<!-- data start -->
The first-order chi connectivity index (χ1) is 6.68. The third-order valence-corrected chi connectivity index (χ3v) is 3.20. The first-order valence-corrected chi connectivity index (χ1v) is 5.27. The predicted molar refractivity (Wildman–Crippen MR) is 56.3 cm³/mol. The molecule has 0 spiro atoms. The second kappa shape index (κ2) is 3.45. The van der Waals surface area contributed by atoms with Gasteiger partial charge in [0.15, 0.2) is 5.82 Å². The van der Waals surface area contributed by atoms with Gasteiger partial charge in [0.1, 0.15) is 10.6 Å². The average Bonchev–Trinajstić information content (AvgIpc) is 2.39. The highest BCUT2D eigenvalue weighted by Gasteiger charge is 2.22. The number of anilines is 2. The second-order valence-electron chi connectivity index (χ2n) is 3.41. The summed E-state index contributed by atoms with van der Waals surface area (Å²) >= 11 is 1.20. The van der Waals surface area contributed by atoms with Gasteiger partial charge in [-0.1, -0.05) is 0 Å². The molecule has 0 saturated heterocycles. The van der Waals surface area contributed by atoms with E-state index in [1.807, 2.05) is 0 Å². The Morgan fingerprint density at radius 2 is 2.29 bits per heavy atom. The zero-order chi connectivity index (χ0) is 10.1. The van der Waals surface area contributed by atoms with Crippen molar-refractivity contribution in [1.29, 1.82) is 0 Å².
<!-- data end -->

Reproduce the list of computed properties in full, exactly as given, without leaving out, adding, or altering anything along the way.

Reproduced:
The first-order chi connectivity index (χ1) is 6.68. The third-order valence-corrected chi connectivity index (χ3v) is 3.20. The first-order valence-corrected chi connectivity index (χ1v) is 5.27. The predicted molar refractivity (Wildman–Crippen MR) is 56.3 cm³/mol. The molecule has 0 spiro atoms. The second kappa shape index (κ2) is 3.45. The van der Waals surface area contributed by atoms with Gasteiger partial charge in [0.15, 0.2) is 5.82 Å². The van der Waals surface area contributed by atoms with Gasteiger partial charge in [0.1, 0.15) is 10.6 Å². The average Bonchev–Trinajstić information content (AvgIpc) is 2.39. The highest BCUT2D eigenvalue weighted by Gasteiger charge is 2.22. The number of anilines is 2. The second-order valence-electron chi connectivity index (χ2n) is 3.41. The summed E-state index contributed by atoms with van der Waals surface area (Å²) >= 11 is 1.20. The van der Waals surface area contributed by atoms with Gasteiger partial charge in [-0.1, -0.05) is 0 Å². The molecule has 0 saturated heterocycles. The van der Waals surface area contributed by atoms with E-state index in [1.807, 2.05) is 0 Å². The Morgan fingerprint density at radius 2 is 2.29 bits per heavy atom. The zero-order chi connectivity index (χ0) is 10.1. The van der Waals surface area contributed by atoms with Crippen molar-refractivity contribution in [1.29, 1.82) is 0 Å².